Whittle retired from the RAF in 1948 with the rank of air commodore. That year, he was awarded 100,000 pounds by the Royal Commission on Awards to Inventors and was knighted. His book Jet: The Story of a Pioneer was published in 1953. In 1977, he became a research professor at the United States Naval Academy in Annapolis, Maryland. He died in Columbia, Maryland, in 1996.

Peace Officers Memorial Day

Flag at Half Mast

Flags at half-staff today to honor fallen officers

Flags are to fly at half-staff today for Peace Officers Memorial Day. Gov. Rendell has ordered Pennsylvania flags at state facilities to be flown at half-staff, and President Obama directed the same for U.S. flags.
“On this day, we pay tribute to the local, state, and federal law enforcement officers who provide a vital public service and, too often, pay the ultimate sacrifice to safeguard the rights and freedoms of our citizens,” Rendell said in a statement. “We honor them for their character, leadership, and courage.”

In 1962, President John F. Kennedy and Congress designated May 15 as Peace Officers Memorial Day. The calendar week in which May 15 falls is National Police Week.

1961 : The first American in space

From Cape Canaveral, Florida, Navy Commander Alan Bartlett Shepard Jr. is launched into space aboard the Freedom 7 space capsule, becoming the first American astronaut to travel into space. The suborbital flight, which lasted 15 minutes and reached a height of 116 miles into the atmosphere, was a major triumph for the National Aeronautics and Space Administration (NASA).

Founding of the Library of Congress

The Library of Congress was established on April 24, 1800, when President John Adams signed an Act of Congress providing for the transfer of the seat of government from Philadelphia to the new capital city of Washington. Part of the legislation appropriated $5,000 “for the purchase of such books as may be necessary for the use of Congress …, and for fitting up a suitable apartment for containing them….” Books were ordered from London and the collection, consisting of 740 books and 30 maps, was housed in the new Capitol. Although the collection covered a variety of topics, the bulk of the materials were legal in nature, reflecting Congress’ role as a maker of laws.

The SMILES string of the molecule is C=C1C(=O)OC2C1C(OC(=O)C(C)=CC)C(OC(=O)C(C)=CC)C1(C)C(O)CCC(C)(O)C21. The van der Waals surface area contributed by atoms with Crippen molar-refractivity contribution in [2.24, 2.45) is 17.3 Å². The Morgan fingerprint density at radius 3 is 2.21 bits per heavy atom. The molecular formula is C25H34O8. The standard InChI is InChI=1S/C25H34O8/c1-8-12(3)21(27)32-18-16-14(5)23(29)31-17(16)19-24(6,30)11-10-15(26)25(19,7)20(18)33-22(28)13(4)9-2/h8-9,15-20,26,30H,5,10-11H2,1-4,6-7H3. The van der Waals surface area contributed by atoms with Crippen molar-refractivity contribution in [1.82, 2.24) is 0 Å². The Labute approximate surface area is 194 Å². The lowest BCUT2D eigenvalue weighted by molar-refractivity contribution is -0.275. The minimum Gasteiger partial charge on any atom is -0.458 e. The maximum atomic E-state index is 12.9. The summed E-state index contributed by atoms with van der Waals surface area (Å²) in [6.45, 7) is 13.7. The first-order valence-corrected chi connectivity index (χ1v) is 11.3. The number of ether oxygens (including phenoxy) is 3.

Thomas Jefferson played an important role in the Library’s early formation, signing into law on January 26, 1802 the first law establishing the structure of the Library of Congress. The law established the presidentially appointed post of Librarian of Congress and a Joint Committee on the Library to regulate and oversee the Library, as well as giving the president and vice president the ability to borrow books. The Library of Congress was destroyed in August 1814, when invading British troops set fire to the Capitol building and the small library of 3,000 volumes within.

Within a month, former President Jefferson offered his personal library as a replacement. Jefferson had spent 50 years accumulating a wide variety of books, including ones in foreign languages and volumes of philosophy, science, literature, and other topics not normally viewed as part of a legislative library, such as cookbooks, writing that, “I do not know that it contains any branch of science which Congress would wish to exclude from their collection; there is, in fact, no subject to which a Member of Congress may not have occasion to refer.” In January 1815, Congress accepted Jefferson’s offer, appropriating $23,950 to purchase his 6,487 books.

Wikipedia Article

Houston, We’ve Had A Problem…

April 17th, 1970 the capsule from the Apollo 13 mission splashed down in the Pacific Ocean, and the whole world breathed a sigh of relief.

Quote


Apollo 13 launched from Cape Canaveral on April 11, intended to be the third manned lunar landing. The crew — James A. Lovell Jr., John L. Swigert Jr. and Fred W. Haise Jr. — experienced a slight vibration shortly after launch, but things were going normally until 55 hours, 55 minutes into the flight.